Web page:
In a subsequent letter, dated January 24, 1990, Berger & Paul informed Orr that "[i]n a search through one of our Pinnacle files for certain documents, we coincidentally located the stock certificates you forwarded on May 19, 1989 which we believe had been sent to our client and subsequently misplaced." The firm returned the stock certificates along with the letter. Hale thus regained possession of the original share certificates, although he still had not received an opinion letter. In late January, 1990, new shares certificates were issued to Hale in his name. According to Hale, the shares had become worthless by the time they were returned to him. Hale did not attempt to sell the shares because of their diminished value, and has not recovered any money under the promissory note. Pinnacle since has gone out of business.
Hale filed an action against Ward in the Superior Court of the State of Washington in Douglas County on February 24, 1994. He sought to collect $100,000 on the promissory note, or alternatively to collect damages for negligence, fraud, and violation of the Washington State Securities Act. Ward removed the matter to district court and filed a motion for summary judgment. The district court dismissed all of Hale's claims with prejudice on October 28, 1994, finding that Hale had unambiguously elected to retain the collateral pursuant to Wash.Rev.Code § 62A.9-505(2). Hale appeals from the district court's summary judgment in Ward's favor only with regard to his claim under the promissory note.
We review de novo the district court's grant of summary judgment. Warren v. City of Carlsbad, 58 F.3d 439, 441 (9th Cir.1995), cert. denied, 116 S.Ct. 1261 (1996). Viewing the evidence in the light most favorable to Hale, we must determine whether there are any genuine issues of material fact and whether the district court correctly applied the relevant substantive law. Id.
A. Sufficiency of Hale's Notice to Retain the Collateral
Revised Code of Washington § 62A.9-505(2) provides, in relevant part, that
[in] any other case involving consumer goods or any other collateral a secured party in possession may, after default, propose to retain the collateral in satisfaction of the obligation. Written notice of such proposal shall be sent to the debtor if he has not signed after default a statement renouncing or modifying his rights under this subsection.... If the secured party receives an objection in writing from a person entitled to receive notification within twenty-one days after the notice was sent, the secured party must dispose of the collateral.... In the absence of such written objection the secured party may retain the collateral in satisfaction of the debtor's obligation.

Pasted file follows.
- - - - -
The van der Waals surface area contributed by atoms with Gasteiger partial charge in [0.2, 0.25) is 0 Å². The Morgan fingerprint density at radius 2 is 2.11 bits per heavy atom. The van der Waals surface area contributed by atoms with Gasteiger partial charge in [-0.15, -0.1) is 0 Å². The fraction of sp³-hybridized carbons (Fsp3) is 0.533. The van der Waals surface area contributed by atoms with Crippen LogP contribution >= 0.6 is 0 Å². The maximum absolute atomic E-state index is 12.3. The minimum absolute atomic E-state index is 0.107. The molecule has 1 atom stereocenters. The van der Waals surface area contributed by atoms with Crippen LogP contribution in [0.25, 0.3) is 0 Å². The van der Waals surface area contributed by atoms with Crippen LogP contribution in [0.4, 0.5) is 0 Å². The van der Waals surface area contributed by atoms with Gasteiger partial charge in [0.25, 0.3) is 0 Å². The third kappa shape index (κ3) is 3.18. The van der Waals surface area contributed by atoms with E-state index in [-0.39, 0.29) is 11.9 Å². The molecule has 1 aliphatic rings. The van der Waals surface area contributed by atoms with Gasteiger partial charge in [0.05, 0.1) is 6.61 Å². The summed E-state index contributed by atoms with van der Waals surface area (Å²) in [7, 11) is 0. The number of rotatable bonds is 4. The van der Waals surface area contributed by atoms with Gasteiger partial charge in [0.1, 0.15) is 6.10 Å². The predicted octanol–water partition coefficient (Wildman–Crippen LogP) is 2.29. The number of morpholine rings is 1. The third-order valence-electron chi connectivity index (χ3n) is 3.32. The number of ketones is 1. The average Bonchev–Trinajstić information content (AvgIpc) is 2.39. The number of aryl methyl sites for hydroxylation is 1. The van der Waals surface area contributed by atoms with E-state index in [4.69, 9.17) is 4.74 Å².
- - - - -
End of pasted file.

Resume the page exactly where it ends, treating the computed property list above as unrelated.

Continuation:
Wash.Rev.Code § 62A.9-505(2) (1995) (emphasis added).
As the district court indicated, there is no doubt that the June 12, 1989 letter written on behalf of Hale stated an unequivocal intent to elect to retain the collateral pursuant to Wash.Rev.Code § 62A.9-505(2). Although Hale was not in actual physical possession of the certificates at the time he sent the letter, he had delivered the certificates to Berger for an opinion letter and any further action needed to enable reissue of unrestricted certificates in Hale's name. At least in its inception, Hale's delivery of the shares to Berger created a bailor-bailee relationship. See Maulding v. United States, 257 F.2d 56, 60 (9th Cir.1958). Berger was aware of Hale's interest in the collateral at the time he received the certificates. Because possession of collateral by a bailee who has notice of the secured party's interest is considered to be possession by the secured party, Hale remained in constructive possession of the shares even when he relinquished physical possession of the certificates to Hale. See Wash.Rev.Code § 62A.9-305 (1995) (a secured party is deemed to have possession of the collateral from the time the bailee receives notification of the secured party's interest); Kruse, Kruse & Miklosko, Inc. v. Beedy, 353 N.E.2d 514, 539 (Ind.Ct.App.1976); see also 9A Ronald A. Anderson, Uniform Commercial Code § 9-505:9 (3d ed. 1994). Thus the fact that Hale had sent the share certificates to Berger did not ipso facto prevent Hale from making an election as a "secured party in possession" of the collateral within the meaning of section 62A.9-505(2).